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Why is My Child Walking on Their Tippy Toes?

Did you know that toe walking causes children to use 53% more energy to walk? Toe walking is characterized by walking on one’s toes, with no contact between the heels and ground. It is very common in children who are learning to walk. Children should outgrow this pattern and begin to walk with a normal heel-toe pattern by age two.

When is toe walking ok?

In the majority of children, toe walking is idiopathic, meaning the exact cause is unknown. When these children are evaluated by a doctor; their tests are normal. Persistent toe walking can be a sign of an underlying condition, such as cerebral palsy, muscular dystrophy or spinal cord abnormalities. Or the heel may not be able to touch the ground due to tight muscles in the calf. If not managed properly, the muscles continue to tighten, progressing the deformity. This can lead to instabilities, abnormalities, problems wearing shoes, and participating in sports that require flat feet for equipment (e.g. hockey skates, roller skates).


If your child is toe walking out of habit, treatment is not necessary. They will outgrow the habit. Your doctor might monitor your child during visits. If a physical problem is contributing to toe walking, treatment options may include:

  • Serial casting: a series of walking casts applied over a period of weeks to help progressively stretch and lengthen the muscles and tendons. 
  • Botox therapy: For certain patients – those with a neurologic abnormality leading to increased muscle tone – an injection may be given to temporarily weaken the calf muscles, allowing the muscles to stretch easier.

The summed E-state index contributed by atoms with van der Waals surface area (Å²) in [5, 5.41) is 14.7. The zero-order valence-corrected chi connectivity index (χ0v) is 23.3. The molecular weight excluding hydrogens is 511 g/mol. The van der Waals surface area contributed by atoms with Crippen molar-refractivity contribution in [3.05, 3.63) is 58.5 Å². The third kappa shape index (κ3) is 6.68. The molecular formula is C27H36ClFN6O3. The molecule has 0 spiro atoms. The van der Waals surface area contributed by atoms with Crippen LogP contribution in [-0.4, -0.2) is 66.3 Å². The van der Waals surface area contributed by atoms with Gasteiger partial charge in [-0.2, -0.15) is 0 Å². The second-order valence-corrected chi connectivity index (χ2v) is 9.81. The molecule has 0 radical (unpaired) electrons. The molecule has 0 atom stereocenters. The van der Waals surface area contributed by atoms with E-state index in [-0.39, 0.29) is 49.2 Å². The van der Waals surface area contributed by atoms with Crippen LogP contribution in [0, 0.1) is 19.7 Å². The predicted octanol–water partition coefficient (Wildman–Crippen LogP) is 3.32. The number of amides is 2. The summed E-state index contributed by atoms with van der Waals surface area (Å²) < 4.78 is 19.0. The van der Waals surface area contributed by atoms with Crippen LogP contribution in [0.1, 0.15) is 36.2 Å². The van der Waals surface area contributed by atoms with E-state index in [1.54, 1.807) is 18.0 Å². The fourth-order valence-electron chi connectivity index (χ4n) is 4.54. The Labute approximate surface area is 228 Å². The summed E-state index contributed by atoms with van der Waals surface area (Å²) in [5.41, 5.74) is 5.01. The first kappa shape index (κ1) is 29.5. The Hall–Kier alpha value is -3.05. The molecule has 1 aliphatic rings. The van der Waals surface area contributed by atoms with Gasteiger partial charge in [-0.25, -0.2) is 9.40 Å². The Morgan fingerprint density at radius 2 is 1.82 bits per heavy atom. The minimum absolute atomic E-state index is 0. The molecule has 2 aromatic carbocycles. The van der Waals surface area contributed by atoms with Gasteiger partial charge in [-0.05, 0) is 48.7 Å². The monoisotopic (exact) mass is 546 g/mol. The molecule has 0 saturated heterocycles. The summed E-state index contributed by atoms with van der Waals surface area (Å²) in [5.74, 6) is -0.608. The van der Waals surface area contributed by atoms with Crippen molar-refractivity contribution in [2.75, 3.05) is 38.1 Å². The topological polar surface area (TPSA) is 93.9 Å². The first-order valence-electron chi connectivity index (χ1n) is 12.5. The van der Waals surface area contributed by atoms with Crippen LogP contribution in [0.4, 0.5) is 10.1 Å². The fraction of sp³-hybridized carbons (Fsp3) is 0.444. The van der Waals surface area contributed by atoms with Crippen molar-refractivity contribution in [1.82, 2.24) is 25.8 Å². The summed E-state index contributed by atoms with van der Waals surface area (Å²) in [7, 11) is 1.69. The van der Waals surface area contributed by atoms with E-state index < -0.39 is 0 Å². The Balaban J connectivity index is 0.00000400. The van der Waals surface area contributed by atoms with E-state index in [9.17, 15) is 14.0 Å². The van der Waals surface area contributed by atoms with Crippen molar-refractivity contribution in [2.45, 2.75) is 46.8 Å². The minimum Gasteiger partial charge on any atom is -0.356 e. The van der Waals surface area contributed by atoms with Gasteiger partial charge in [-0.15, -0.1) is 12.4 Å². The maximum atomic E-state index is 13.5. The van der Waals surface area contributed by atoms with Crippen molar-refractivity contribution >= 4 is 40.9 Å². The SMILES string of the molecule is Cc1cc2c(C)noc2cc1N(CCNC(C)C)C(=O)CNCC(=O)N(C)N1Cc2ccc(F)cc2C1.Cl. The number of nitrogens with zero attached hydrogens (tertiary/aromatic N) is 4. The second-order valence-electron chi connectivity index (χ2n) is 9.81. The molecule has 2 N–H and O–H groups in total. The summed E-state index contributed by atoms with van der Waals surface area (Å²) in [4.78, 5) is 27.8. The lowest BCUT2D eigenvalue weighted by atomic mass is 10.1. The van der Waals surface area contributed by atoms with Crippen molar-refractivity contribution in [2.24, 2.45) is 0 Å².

• Surgery: For severe presentations and older children, a surgical procedure to lengthen the Achilles tendon may be recommended to improve the range of motion and function of the foot and ankle.


The key is maintaining the lengthened muscles and joint range of motion via physical therapy and bracing. That is where your local rehabilitation team comes into play! Physical therapy provides stretching and strengthening exercises while ankle-foot orthoses (AFOs) will provide a low-grade stretch encouraging proper ankle alignment when walking.

It is important to understand that toe walking does not indicate an underlying problem for most children. If you are concerned with how your child is meeting developmental milestones or walking, please reach out to our office. We are happy to provide a consultation and answer your questions!

The Team at Custom Orthotics of London
(519) 850-4721 | office@customorthoticsoflondon.com | @cool_bracing


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